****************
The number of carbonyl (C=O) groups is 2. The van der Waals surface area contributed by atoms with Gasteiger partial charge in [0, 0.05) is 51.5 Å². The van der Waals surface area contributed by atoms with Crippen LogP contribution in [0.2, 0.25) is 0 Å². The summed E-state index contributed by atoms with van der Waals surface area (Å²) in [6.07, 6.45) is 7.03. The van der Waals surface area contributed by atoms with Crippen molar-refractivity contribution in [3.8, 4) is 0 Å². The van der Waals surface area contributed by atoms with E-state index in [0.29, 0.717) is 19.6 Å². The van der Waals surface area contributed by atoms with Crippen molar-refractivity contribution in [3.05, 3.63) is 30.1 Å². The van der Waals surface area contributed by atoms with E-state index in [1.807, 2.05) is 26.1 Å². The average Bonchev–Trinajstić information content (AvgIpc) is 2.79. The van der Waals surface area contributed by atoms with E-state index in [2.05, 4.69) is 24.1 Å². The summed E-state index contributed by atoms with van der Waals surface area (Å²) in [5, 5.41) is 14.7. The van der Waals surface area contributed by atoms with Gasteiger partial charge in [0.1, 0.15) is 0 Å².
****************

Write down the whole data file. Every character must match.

The number of carbonyl (C=O) groups is 2. The van der Waals surface area contributed by atoms with Gasteiger partial charge in [0, 0.05) is 51.5 Å². The van der Waals surface area contributed by atoms with Crippen LogP contribution in [0.2, 0.25) is 0 Å². The summed E-state index contributed by atoms with van der Waals surface area (Å²) in [6.07, 6.45) is 7.03. The van der Waals surface area contributed by atoms with Crippen molar-refractivity contribution in [3.8, 4) is 0 Å². The van der Waals surface area contributed by atoms with E-state index in [0.29, 0.717) is 19.6 Å². The van der Waals surface area contributed by atoms with Crippen molar-refractivity contribution in [3.05, 3.63) is 30.1 Å². The van der Waals surface area contributed by atoms with E-state index in [1.807, 2.05) is 26.1 Å². The average Bonchev–Trinajstić information content (AvgIpc) is 2.79. The van der Waals surface area contributed by atoms with E-state index in [2.05, 4.69) is 24.1 Å². The summed E-state index contributed by atoms with van der Waals surface area (Å²) in [5, 5.41) is 14.7. The van der Waals surface area contributed by atoms with Gasteiger partial charge in [0.1, 0.15) is 0 Å².